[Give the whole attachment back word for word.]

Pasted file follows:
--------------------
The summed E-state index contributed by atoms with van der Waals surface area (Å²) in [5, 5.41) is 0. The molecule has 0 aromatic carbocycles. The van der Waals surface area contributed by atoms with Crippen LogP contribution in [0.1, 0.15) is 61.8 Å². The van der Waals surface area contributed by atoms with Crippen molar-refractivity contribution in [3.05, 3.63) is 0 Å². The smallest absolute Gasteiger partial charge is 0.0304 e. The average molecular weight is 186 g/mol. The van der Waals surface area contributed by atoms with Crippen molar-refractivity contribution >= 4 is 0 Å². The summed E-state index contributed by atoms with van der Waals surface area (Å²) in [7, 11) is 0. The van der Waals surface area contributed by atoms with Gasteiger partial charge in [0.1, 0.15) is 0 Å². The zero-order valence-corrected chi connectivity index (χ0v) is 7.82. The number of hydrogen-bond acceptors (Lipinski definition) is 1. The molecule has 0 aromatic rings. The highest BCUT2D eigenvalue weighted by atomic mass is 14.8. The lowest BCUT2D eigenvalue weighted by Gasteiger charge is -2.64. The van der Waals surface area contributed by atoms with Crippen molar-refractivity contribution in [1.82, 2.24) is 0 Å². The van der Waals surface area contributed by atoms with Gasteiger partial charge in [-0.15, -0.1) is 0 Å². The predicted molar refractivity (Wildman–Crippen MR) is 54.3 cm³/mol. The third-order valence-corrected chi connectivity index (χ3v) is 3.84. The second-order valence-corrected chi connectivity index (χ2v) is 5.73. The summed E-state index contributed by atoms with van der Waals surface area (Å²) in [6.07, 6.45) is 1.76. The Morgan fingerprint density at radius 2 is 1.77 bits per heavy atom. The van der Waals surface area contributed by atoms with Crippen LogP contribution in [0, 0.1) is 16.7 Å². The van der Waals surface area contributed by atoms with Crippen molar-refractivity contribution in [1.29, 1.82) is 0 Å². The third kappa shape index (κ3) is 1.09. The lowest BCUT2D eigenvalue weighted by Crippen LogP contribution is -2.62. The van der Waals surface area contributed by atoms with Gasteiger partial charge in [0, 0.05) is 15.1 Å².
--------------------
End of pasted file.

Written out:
The summed E-state index contributed by atoms with van der Waals surface area (Å²) in [5, 5.41) is 0. The molecule has 0 aromatic carbocycles. The van der Waals surface area contributed by atoms with Crippen LogP contribution in [0.1, 0.15) is 61.8 Å². The van der Waals surface area contributed by atoms with Crippen molar-refractivity contribution in [3.05, 3.63) is 0 Å². The smallest absolute Gasteiger partial charge is 0.0304 e. The average molecular weight is 186 g/mol. The van der Waals surface area contributed by atoms with Crippen molar-refractivity contribution >= 4 is 0 Å². The summed E-state index contributed by atoms with van der Waals surface area (Å²) in [7, 11) is 0. The van der Waals surface area contributed by atoms with Gasteiger partial charge in [0.1, 0.15) is 0 Å². The zero-order valence-corrected chi connectivity index (χ0v) is 7.82. The number of hydrogen-bond acceptors (Lipinski definition) is 1. The molecule has 0 aromatic rings. The highest BCUT2D eigenvalue weighted by atomic mass is 14.8. The lowest BCUT2D eigenvalue weighted by Gasteiger charge is -2.64. The van der Waals surface area contributed by atoms with Crippen molar-refractivity contribution in [1.82, 2.24) is 0 Å². The van der Waals surface area contributed by atoms with Gasteiger partial charge in [-0.15, -0.1) is 0 Å². The predicted molar refractivity (Wildman–Crippen MR) is 54.3 cm³/mol. The third-order valence-corrected chi connectivity index (χ3v) is 3.84. The second-order valence-corrected chi connectivity index (χ2v) is 5.73. The summed E-state index contributed by atoms with van der Waals surface area (Å²) in [6.07, 6.45) is 1.76. The Morgan fingerprint density at radius 2 is 1.77 bits per heavy atom. The van der Waals surface area contributed by atoms with Crippen LogP contribution in [0, 0.1) is 16.7 Å². The van der Waals surface area contributed by atoms with Crippen molar-refractivity contribution in [1.29, 1.82) is 0 Å². The third kappa shape index (κ3) is 1.09. The lowest BCUT2D eigenvalue weighted by Crippen LogP contribution is -2.62. The van der Waals surface area contributed by atoms with Gasteiger partial charge in [0, 0.05) is 15.1 Å².